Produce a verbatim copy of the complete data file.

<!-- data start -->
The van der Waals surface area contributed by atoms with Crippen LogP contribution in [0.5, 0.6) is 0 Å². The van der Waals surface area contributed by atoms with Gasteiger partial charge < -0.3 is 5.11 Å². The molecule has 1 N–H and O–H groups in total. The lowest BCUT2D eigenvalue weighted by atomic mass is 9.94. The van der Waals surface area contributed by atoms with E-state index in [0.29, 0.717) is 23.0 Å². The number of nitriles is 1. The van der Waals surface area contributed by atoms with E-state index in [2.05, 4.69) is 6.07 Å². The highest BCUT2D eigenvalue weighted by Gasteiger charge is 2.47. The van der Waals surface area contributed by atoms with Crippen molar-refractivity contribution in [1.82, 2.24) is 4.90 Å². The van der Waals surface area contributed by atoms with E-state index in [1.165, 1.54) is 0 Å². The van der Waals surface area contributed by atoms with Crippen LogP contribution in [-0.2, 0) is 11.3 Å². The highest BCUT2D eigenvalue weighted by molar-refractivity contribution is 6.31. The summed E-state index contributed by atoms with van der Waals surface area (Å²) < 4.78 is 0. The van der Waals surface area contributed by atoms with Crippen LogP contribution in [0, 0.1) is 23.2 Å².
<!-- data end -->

The van der Waals surface area contributed by atoms with Crippen LogP contribution in [0.5, 0.6) is 0 Å². The van der Waals surface area contributed by atoms with Gasteiger partial charge < -0.3 is 5.11 Å². The molecule has 1 N–H and O–H groups in total. The lowest BCUT2D eigenvalue weighted by atomic mass is 9.94. The van der Waals surface area contributed by atoms with E-state index in [0.29, 0.717) is 23.0 Å². The number of nitriles is 1. The van der Waals surface area contributed by atoms with E-state index in [2.05, 4.69) is 6.07 Å². The highest BCUT2D eigenvalue weighted by Gasteiger charge is 2.47. The van der Waals surface area contributed by atoms with Crippen molar-refractivity contribution in [1.82, 2.24) is 4.90 Å². The van der Waals surface area contributed by atoms with E-state index in [1.165, 1.54) is 0 Å². The van der Waals surface area contributed by atoms with Crippen LogP contribution in [-0.2, 0) is 11.3 Å². The highest BCUT2D eigenvalue weighted by molar-refractivity contribution is 6.31. The summed E-state index contributed by atoms with van der Waals surface area (Å²) < 4.78 is 0. The van der Waals surface area contributed by atoms with Crippen LogP contribution in [0, 0.1) is 23.2 Å².